Once you determine your social media strategy (or plan of action), along with your content plan, and you set your social media channels up for success, you can confidently dive into your implementation. Your social media strategy is your map of what to do! You can share this information with your social media assistant if you have one, or social media management company. Post consistently, respond promptly, proactively network with relevant people, measure, adjust, and repeat! You should keep track of your ‘wins’ along the way, and review your planning every 3-6 months.
Which leads me to our final top mistake on social…
Mistake #10/ Not reviewing or understanding your results on social media – Are you wondering how long it will take to get results? Or what to measure along the way… What counts as a ‘win’? If you have someone helping with your social, how do you know if they’re doing a good job?
How to fix this mistake: It’s important to understand what’s working or not working, so you can adjust your tactics, and your strategy over time. Since things are always changing, think of your social marketing as an ongoing experiment! Most social channels have at least some built-in analytics – So for every channel you use, learn how to find this information.
If you have been consistently posting, and proactively networking on social – Are you growing your audience and connections, and increasing your engagement over time? (it’s not just about the numbers – but this should trend upward over time) Are you getting engagement on your social channels from relevant connections – such as past, current or potential clients, alliances or referral partners, influencers or other people you want to build relationships with. Are you getting more business from past clients? Are you getting referrals from past clients or from people who know you? Are you getting new inquiries for your products & services? Get in the habit of asking new clients how they found you! Are you getting attendees for your events? Are you making sales!?! Are you connecting with other opportunities that align with your business goals such as opportunities to speak to relevant audiences, or to get interviewed for relevant blogs or podcasts?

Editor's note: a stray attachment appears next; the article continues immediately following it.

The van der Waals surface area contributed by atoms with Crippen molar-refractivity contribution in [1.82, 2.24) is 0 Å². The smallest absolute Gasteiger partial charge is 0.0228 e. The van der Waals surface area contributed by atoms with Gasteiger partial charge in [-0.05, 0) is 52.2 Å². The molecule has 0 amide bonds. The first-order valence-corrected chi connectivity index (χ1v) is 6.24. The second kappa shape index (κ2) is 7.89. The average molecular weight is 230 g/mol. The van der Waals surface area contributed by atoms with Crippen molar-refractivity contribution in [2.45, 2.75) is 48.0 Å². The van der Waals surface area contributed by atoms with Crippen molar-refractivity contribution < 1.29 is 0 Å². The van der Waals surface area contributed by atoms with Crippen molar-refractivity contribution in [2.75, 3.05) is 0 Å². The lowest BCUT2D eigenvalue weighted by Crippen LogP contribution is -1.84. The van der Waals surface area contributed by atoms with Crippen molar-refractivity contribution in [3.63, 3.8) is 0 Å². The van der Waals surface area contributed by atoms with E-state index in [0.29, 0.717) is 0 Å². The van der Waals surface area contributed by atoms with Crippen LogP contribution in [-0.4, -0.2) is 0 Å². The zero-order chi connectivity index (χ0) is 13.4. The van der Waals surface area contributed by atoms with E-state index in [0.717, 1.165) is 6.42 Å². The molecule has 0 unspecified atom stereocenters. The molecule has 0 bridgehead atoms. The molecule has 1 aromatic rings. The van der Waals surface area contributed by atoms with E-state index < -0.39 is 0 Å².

Are you inviting your social connections to join your email interest list? Are you getting new email subscribers on a regular basis? Are your email subscribers buying from you when you send out an email that promotes your products or services?
We are just guests on social media channels. Invite your social media audience to join your (owned) email interest list on a regular basis.
If you’re driving traffic from social media to your website, you should also look at your website analytics. How much referral traffic is coming from your social channels? Which channels bring you the most traffic? You can find this information in Google Analytics – a free tool from Google that you can set up for your website.
Phew! That was a lot of information! Thank you for reading this article about the ‘Top 10 Social Media Marketing Mistakes’ Professionals & Small Business Owners are Still Making. If you would like to access the 30 min audio version of this article, I invite you to join my email interest list below to get instant access. Please let me know if you found this information helpful!
If you feel inspired, email me at: juhli[at]sandhisocial[dotcom], or send me a private message on social media – my Facebook page, Instagram, and Twitter are the best places to send me a private message – you will find the links at the bottom of this page. I would love to hear your feedback!